A two-day community festival to celebrate Obon, a major Japanese Buddhist holiday that commemorates ancestors and deceased loved ones through dance, is planned in the Del Rey area.
The Obon Festival is scheduled for 3 to 9 p.m. Saturday, July 16th; and 1 to 9 p.m. Sunday, July 17th, at the Venice Hongwanji Buddhist Temple, 12371 Braddock Drive, Del Rey area. Admission is free.
The event will include Japanese food and games, but the main attraction will be the dancing, says Rev. John Iwohara. Temple members, including youngsters and their parents, will perform easy-to-learn Japanese folk dance routines in which members of the community are invited to join in, says Iwohara.
The Obon holiday, most widely celebrated in Japan, is based on a story rooted in second or third century B.C.E. India. During deep meditation, Mokuren Sonja, a disciple of the Shakamuni Buddha, sees a vision of his deceased mother hanging upside down in a hellish realm, explains Iwohara.
The Buddha instructs the disciple to give alms to the monks. After this is done, the disciple sees that his mother is no longer in limbo and begins to rejoice and dance, which is the roots of the holiday’s dance traditions.
Iwohara says that in Japan, Obon is about the equivalent of Christmas as far as its size and scope of cultural influence.
The festival is planned in the summer months, roughly at the time the traditional story was said to have taken place, during India’s monsoon season.
The holiday is celebrated in July or August in Japan, depending on the region. The celebration is based on a Japanese adaptation of the Indian story.
In Japanese Buddhist tradition, is is believed that ancestors’ spirits return to visit relatives. Traditions include hanging lanterns in front of homes to give guiding light to the Obon dances and placing floating lanterns in rivers, lakes and seas to guide spirits back into their world.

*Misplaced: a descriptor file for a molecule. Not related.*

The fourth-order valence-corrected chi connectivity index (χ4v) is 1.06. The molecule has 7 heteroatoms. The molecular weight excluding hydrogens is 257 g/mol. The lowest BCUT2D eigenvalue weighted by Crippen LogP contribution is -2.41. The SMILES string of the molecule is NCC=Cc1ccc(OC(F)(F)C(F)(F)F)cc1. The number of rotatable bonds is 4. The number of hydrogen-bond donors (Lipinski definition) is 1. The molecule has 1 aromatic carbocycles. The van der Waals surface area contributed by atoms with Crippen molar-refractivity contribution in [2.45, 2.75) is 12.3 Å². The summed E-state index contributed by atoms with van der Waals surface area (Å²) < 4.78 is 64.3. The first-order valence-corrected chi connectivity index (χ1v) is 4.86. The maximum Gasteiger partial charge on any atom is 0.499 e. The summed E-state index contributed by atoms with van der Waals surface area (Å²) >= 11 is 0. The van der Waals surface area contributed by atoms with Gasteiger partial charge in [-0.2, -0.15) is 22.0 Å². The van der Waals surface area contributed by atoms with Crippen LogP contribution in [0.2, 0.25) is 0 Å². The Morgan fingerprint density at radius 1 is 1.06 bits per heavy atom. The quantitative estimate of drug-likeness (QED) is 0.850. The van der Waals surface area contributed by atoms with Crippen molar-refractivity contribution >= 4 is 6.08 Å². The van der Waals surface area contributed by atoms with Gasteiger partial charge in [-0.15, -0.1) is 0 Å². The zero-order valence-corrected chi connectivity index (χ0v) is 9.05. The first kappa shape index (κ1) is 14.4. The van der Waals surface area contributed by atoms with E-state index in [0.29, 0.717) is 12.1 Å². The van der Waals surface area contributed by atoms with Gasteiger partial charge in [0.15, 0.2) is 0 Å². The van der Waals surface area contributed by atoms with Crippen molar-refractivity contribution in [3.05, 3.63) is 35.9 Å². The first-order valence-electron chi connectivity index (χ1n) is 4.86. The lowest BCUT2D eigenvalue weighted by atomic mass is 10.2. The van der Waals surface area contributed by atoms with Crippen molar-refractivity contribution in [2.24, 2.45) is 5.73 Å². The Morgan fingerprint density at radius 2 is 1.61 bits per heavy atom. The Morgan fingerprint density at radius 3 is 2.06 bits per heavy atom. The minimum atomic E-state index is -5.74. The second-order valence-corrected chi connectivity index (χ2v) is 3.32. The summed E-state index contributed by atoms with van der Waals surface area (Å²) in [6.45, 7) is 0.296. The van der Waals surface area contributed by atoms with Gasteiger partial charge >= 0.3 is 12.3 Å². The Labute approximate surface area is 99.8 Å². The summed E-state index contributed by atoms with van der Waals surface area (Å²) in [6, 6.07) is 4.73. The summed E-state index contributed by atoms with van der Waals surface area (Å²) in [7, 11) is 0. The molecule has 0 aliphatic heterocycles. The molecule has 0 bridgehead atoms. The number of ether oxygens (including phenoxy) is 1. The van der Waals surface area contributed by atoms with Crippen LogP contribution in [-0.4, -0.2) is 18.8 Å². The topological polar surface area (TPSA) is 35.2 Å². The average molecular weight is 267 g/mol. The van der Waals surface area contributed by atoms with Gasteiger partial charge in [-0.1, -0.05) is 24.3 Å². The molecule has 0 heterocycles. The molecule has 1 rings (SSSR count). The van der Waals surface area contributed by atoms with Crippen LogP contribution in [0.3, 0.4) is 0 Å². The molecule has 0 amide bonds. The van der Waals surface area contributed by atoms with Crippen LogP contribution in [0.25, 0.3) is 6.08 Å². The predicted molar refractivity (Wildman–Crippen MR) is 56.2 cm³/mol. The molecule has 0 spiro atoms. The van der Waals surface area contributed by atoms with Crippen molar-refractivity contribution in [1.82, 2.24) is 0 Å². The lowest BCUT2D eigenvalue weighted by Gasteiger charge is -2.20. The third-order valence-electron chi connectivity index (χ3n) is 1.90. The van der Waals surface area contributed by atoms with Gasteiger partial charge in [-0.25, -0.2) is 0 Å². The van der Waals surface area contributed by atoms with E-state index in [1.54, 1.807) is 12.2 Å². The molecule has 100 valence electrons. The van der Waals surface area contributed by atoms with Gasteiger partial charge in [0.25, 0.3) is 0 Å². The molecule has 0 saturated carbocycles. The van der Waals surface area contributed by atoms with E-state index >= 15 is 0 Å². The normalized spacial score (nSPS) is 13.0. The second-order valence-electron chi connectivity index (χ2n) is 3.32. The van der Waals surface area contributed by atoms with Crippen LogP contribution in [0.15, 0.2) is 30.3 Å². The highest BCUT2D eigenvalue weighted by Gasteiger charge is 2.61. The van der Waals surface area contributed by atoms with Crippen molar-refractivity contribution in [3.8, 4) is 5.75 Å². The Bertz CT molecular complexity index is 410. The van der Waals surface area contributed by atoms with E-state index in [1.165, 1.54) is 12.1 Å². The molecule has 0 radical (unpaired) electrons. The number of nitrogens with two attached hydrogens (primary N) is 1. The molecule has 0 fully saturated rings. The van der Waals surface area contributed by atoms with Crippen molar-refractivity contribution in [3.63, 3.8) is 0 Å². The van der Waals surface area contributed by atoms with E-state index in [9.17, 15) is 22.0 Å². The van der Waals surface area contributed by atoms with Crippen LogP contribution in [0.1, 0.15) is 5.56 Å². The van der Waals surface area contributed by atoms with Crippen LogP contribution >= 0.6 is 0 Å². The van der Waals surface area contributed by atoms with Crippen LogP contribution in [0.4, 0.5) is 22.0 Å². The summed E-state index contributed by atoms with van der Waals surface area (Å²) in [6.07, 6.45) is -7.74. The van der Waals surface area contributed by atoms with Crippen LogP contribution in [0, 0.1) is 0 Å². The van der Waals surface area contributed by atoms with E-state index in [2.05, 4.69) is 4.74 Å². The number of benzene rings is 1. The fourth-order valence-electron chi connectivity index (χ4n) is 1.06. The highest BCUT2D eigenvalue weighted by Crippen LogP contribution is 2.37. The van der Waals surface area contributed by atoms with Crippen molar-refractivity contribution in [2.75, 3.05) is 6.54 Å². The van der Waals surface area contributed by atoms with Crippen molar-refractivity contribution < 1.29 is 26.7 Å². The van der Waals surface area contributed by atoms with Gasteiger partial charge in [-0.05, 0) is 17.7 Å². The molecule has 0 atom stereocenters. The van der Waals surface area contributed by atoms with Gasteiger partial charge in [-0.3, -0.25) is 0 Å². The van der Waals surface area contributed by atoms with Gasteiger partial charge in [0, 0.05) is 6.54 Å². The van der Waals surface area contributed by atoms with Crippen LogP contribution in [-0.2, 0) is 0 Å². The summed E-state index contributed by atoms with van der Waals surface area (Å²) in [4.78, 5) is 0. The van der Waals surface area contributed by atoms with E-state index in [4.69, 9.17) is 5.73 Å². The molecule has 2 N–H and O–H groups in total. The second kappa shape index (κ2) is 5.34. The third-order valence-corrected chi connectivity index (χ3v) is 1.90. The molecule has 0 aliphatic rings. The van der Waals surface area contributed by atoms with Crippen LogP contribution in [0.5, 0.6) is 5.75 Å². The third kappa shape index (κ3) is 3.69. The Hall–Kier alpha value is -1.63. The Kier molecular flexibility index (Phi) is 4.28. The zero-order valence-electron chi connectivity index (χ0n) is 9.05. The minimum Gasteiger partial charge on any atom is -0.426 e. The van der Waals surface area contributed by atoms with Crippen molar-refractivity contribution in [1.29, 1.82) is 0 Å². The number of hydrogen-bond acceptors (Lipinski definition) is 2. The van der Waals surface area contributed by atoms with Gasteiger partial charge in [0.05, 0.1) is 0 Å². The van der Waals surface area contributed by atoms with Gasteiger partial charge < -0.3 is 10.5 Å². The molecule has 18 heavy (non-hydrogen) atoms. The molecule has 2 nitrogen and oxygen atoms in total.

Iwohara plans to give introductory comments on the meaning of the festival before the start of the dancing.
The family festival at Venice Hongwanji Buddhist Temple is open to all members of the community, regardless of religion, says Iwohara.
“Appreciation of the past is not limited to just Buddhists. That’s why this is open to everyone. It’s a little bit of time to reflect on the past and also to celebrate the present that we all share together,” says Iwohara.
The Obon festival has been an annual tradition at the Venice Hongwanji Buddhist Temple for approximately 40 years now.
The Japanese taiko drum is used by alternating drummers to hold the rhythm of the dancing. Dancing on both days of the festival begins at 6:30 p.m.
A special Buddhist Obon service is planned for 10 a.m. the Sunday after the festival, July 24th.
Obon is an abreviation of the word urabon, which means “to hang upside down.” Obon rituals are conducted according to the Urabon Sutra, which contains the teachings of the Shakamuni Buddha, and is based on repaying one’s gratitude.
Information, (310) 243-3291.